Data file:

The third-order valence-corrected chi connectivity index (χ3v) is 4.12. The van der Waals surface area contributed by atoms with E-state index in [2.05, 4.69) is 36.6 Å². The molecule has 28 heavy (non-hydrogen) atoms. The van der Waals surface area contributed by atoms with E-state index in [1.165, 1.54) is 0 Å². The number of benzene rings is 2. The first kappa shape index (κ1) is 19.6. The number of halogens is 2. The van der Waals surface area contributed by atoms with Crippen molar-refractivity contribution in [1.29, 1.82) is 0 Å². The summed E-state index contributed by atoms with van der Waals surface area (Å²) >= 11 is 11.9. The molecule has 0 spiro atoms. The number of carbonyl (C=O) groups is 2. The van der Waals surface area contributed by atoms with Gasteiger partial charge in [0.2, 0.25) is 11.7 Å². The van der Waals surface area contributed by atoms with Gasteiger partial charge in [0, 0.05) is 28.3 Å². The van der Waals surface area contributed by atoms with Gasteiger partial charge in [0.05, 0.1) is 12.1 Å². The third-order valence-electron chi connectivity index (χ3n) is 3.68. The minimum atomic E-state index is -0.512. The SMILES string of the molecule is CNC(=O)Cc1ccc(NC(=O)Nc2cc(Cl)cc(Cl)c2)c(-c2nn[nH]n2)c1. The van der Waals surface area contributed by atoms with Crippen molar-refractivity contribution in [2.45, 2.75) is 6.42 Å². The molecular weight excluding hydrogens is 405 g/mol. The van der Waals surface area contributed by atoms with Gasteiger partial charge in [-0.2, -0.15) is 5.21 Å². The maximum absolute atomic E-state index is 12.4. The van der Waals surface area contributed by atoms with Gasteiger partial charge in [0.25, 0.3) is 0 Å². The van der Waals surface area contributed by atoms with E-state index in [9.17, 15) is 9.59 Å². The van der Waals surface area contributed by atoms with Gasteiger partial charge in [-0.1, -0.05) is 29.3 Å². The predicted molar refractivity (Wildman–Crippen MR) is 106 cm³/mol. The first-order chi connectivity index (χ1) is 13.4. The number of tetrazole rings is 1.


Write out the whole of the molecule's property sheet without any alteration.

The third-order valence-corrected chi connectivity index (χ3v) is 4.12. The van der Waals surface area contributed by atoms with E-state index in [2.05, 4.69) is 36.6 Å². The molecule has 28 heavy (non-hydrogen) atoms. The van der Waals surface area contributed by atoms with E-state index in [1.165, 1.54) is 0 Å². The number of benzene rings is 2. The first kappa shape index (κ1) is 19.6. The number of halogens is 2. The van der Waals surface area contributed by atoms with Crippen molar-refractivity contribution in [1.29, 1.82) is 0 Å². The summed E-state index contributed by atoms with van der Waals surface area (Å²) >= 11 is 11.9. The molecule has 0 spiro atoms. The number of carbonyl (C=O) groups is 2. The van der Waals surface area contributed by atoms with Gasteiger partial charge in [0.2, 0.25) is 11.7 Å². The van der Waals surface area contributed by atoms with Gasteiger partial charge in [0, 0.05) is 28.3 Å². The van der Waals surface area contributed by atoms with Gasteiger partial charge in [0.05, 0.1) is 12.1 Å². The third-order valence-electron chi connectivity index (χ3n) is 3.68. The minimum atomic E-state index is -0.512. The SMILES string of the molecule is CNC(=O)Cc1ccc(NC(=O)Nc2cc(Cl)cc(Cl)c2)c(-c2nn[nH]n2)c1. The van der Waals surface area contributed by atoms with Crippen molar-refractivity contribution in [2.45, 2.75) is 6.42 Å². The molecular weight excluding hydrogens is 405 g/mol. The van der Waals surface area contributed by atoms with Gasteiger partial charge in [-0.2, -0.15) is 5.21 Å². The maximum absolute atomic E-state index is 12.4. The van der Waals surface area contributed by atoms with Gasteiger partial charge in [0.25, 0.3) is 0 Å². The van der Waals surface area contributed by atoms with E-state index in [9.17, 15) is 9.59 Å². The van der Waals surface area contributed by atoms with Gasteiger partial charge in [-0.1, -0.05) is 29.3 Å². The predicted molar refractivity (Wildman–Crippen MR) is 106 cm³/mol. The first-order chi connectivity index (χ1) is 13.4. The number of tetrazole rings is 1.